EU Project – SPACE

Precision oncology of spatial immune escape mechanisms

Surgery and chemotherapy are currently standard-of-care therapies in ovarian cancer, despite the high relapse rates and poor overall survival. Immunotherapies are being developed as an alternative or supporting therapy, but despite the promising clinical trials results, many patients fail to respond to them. The immune escape mechanisms (IEMs) are still poorly understood in ovarian cancer.

With the usage of spatial genomics, transcriptomics and single-cell immunoprofiling techniques based on tissue cyclic immunofluorescence (tCycIF), it will be possible to link ovarian cancer’s alterations with the extensive information on tumour microenvironment (TME) of the same microregion of tumour sample. This research project aims to discover the spatial IEMs within ovarian cancer tissue samples and identify the underlying genetic mechanisms. This will help to find more effective ways to target specific IEMs in ovarian cancer and to stratify patients for immunotherapies.

Modeling of the tumor-immune microenvironment using patient-derived immune competent cultures

Responses to single-agent immunotherapies have remained modest in high-grade serous ovarian cancer (HGSC), highlighting the need for combinatorial approaches. However, preserving the immune microenvironment of the native tumor under ex vivo condition remains challenging.

To address this challenge, we have established HGSC patient-
derived immunocompetent cultures (iPDCs) using a novel humanized matrix. In addition, we have optimized methods to evaluate functional and cytotoxic drug responses at single-cell level from iPDCs to combinations of DNA damaging and immunotherapeutic agents.

Overall goal of the project is to provide a platform for high-content testing of novel immuno-oncology drugs and combination treatments in HGSC.

Ovarian cancer specific genetic test for homologous recombination deficiency

Nowadays Poly-ADP Ribose Polymerase (PARP) inhibitors have impacted the treatment of patients with ovarian cancer. During 2019 two clinical trials PRIMA and PAOLA reported that patients with tumor deficiencies of homologous recombination DNA repair (HRD), get significant benefits from PARP inhibitors as first-line maintenance therapyAlthough the test used in the clinical trials was patented by a company, its cost is too high, it reports a high number of false positives, and was calibrated using a mixture of breast and ovarian cancer samples.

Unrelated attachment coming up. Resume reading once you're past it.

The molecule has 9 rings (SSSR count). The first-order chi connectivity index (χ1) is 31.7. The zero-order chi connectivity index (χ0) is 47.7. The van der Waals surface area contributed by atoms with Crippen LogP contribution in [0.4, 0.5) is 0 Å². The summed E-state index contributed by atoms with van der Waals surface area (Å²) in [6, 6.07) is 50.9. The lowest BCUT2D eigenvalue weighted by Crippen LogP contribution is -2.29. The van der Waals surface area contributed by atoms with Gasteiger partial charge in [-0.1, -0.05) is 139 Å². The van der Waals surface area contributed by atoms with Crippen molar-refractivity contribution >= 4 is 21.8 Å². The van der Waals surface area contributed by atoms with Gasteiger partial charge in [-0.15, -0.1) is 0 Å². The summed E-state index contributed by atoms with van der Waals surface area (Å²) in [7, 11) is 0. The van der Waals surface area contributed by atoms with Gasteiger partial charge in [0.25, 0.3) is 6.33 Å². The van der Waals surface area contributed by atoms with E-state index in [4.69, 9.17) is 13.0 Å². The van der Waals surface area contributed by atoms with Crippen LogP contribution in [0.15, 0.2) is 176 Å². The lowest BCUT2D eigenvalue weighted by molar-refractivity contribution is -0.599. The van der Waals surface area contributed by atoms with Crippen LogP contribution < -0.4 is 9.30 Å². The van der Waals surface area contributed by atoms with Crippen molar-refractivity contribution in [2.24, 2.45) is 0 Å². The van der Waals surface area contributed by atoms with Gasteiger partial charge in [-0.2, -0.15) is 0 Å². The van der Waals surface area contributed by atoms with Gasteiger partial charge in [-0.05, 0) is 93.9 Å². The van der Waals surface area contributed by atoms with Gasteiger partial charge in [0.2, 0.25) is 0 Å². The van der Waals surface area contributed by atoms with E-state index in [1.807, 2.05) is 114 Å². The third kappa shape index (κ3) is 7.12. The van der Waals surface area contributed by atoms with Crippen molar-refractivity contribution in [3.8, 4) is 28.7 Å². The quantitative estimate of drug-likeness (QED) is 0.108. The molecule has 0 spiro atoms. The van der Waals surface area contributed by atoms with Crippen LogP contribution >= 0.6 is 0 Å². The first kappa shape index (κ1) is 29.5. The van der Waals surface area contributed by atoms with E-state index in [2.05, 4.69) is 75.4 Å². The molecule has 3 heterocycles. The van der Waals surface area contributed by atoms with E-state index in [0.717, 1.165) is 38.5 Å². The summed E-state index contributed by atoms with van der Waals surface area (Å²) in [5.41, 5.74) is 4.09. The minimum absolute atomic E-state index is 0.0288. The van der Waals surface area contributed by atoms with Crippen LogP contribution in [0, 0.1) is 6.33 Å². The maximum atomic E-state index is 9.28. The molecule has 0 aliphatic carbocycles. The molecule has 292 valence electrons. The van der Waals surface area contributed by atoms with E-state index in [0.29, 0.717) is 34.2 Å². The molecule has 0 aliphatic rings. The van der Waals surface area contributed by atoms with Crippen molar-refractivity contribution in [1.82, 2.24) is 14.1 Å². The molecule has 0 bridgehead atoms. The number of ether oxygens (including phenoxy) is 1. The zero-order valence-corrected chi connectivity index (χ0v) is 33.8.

Using statistics and machine learning, we optimised the test for ovarian cancer (ovaHRDscar) and validated its performance in four independent cohorts.ovaHRDscar is based on the quantification of large genomic allelic imbalances specifically enriched in HRD tumours compared to proficient homologous recombination tumours. The results of the optimization are in press in the npj Precision Oncology journal, and are also available as a preprint.

Integration of spatial and single-cell transcriptomic tumor-immune microenvironment

In the sciset project we profile the spatial dynamics of the tumor-immune microenvironment in pre- and post-chemotherapy high-grade serous ovarian cancer samples.

Using spatial statistics on t-CycIF-stained whole-slide images, we will study the effects that neoadjuvant platinum-based chemotherapy has on the immunosuppressive cell-cell interaction and avoidance patterns responsible for inferior prognosis, as well as possible immunotherapeutic targets. We will integrate these results with spatial transcriptomics, site-matched scRNAseq and whole-genome sequencing results for deep characterization of the tumor-immune microenvironment.

Immunogenomic profiling to discover effective combination immunotherapies for ovarian cancer

Oncosys-OVA is a prospective study at Helsinki University Hospital and Helsinki University, coordinated by Färkkilä Lab. We work closely with clinicians, collecting tumor tissue samples as well as clinical data of consenting ovarian cancer patients who are undergoing surgery and medical treatment in Helsinki University Women’s Hospital.

The Oncosys-OVA sample collection began in 2019, and by the end of 2022 we had close to 200 patients enrolled in the study. The collected samples and data are used in diverse projects in the lab, with the ultimate goal of developing a better understaning of ovarian cancer treatment responses, treatment resistance as well as uncovering potential novel biomarkers and treatment options for ovarian cancer patients.